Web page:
Constitutional agencies to implement federalism smoothly remain underusedAfter almost three years of having the requisite law, Prime Minister Pushpa Kamal Dahal held the first meeting of the National Coordination Council in Pokhara on June 30.
It’s been eight years since the promulgation of Nepal’s new constitution, but the implementation of federalism remains on the backburner due to a lack of political will at the federal and provincial levels.
Politicians leading the provincial governments continue to complain to their seniors in the federal government about the lack of devolution of constitutionally-guaranteed power. It took the federal government years to pass the Federation, Province and Local Level (Coordination and Inter-relation) Act (2020) that paved the way for coordination among the three tiers of government.
After almost three years of having the law, Prime Minister Pushpa Kamal Dahal organised the first meeting of the National Coordination Council in Pokhara on June 30, giving the provincial and local governments some hope that their concerns will finally be addressed.
Now the implementation of federalism is expected to be expedited as all mechanisms are in place to resolve disputes over exclusive and concurrent jurisdictions of the three-tier government.
Inter-governmental structures are vital in resolving differences between the different tiers of administration but seldom do such mechanisms meet.
Resolving disputes between the three tiers
The Federal, Provincial and Local Level (Coordination and Interrelationships) Act (2020) envisions five different mechanisms for institutionalising the relationship among the different tiers of governments and resolving their differences, if any. It envisions an Inter-Province Council, an Intergovernmental Fiscal Council, Provincial Coordination Council, a National Coordination Council and a Sectoral Committee, led by different federal ministries.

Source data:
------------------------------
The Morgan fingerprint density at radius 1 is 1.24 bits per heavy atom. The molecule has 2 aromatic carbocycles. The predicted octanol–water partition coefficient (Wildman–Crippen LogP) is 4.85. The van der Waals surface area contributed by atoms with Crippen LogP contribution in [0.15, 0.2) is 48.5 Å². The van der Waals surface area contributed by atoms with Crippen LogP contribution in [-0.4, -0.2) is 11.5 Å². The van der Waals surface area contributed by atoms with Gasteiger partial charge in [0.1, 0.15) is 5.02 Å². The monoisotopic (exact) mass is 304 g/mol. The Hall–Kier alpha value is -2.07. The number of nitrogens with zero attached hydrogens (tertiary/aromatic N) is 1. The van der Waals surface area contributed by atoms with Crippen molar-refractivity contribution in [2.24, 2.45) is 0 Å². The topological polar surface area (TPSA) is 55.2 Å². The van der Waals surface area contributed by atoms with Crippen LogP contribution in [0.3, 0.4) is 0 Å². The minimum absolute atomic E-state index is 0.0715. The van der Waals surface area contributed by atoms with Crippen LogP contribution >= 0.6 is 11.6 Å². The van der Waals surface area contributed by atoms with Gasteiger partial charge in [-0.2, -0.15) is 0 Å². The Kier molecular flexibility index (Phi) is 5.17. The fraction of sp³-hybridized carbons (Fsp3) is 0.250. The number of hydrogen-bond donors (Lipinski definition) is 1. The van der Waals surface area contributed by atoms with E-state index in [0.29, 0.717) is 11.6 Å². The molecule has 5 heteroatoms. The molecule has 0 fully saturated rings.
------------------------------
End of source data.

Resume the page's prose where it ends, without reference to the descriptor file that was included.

Article 235 (1) of the constitution states that the federal parliament makes necessary laws in order to maintain coordination among the federation, provinces and the local level.
Clause (2) of the Article says the Provincial Assembly may maintain coordination between the province and rural municipalities or municipalities and settle political disputes, if any, that have arisen, in coordination with the concerned rural municipality, municipality and the district coordination committee. The processes and procedures for the settlement of disputes are as provided for in the provincial law.
The Act was endorsed in July 2020, giving the basis for the provinces to form the Provincial Coordination Council led by the respective chief minister, besides the National Coordination Council led by the prime minister.
The 20-member National Coordination Council headed by the prime minister includes three ministers—holding law, finance and federal affairs and general administration portfolios—besides seven chief ministers, the chairs of the associations of rural municipalities and municipalities, and the representatives of the district coordination committees.
Meeting of the National Coordination Council
For the first time since the country adopted federalism, Prime Minister Pushpa Kamal Dahal called the meeting of the National Coordination Council on July 1, a day after six of the seven chief ministers met in Pokhara.
It took around three years for the prime minister to hold the meeting of the Coordination Council after the legal provision came into force in July 2020.
The meeting discussed forming a few panels to study the remaining laws necessary to exercise the exclusive and concurrent jurisdictions of three governments. Prime Minister Dahal promised both the chief ministers as well as the representatives of local governments that all their concerns would be addressed at the earliest.
Other coordinating mechanisms
Besides the inter-provincial council, the federal ministries can form sectoral committees led by federal ministries, including all the seven provincial ministries as members, to discuss issues related to the particular ministry.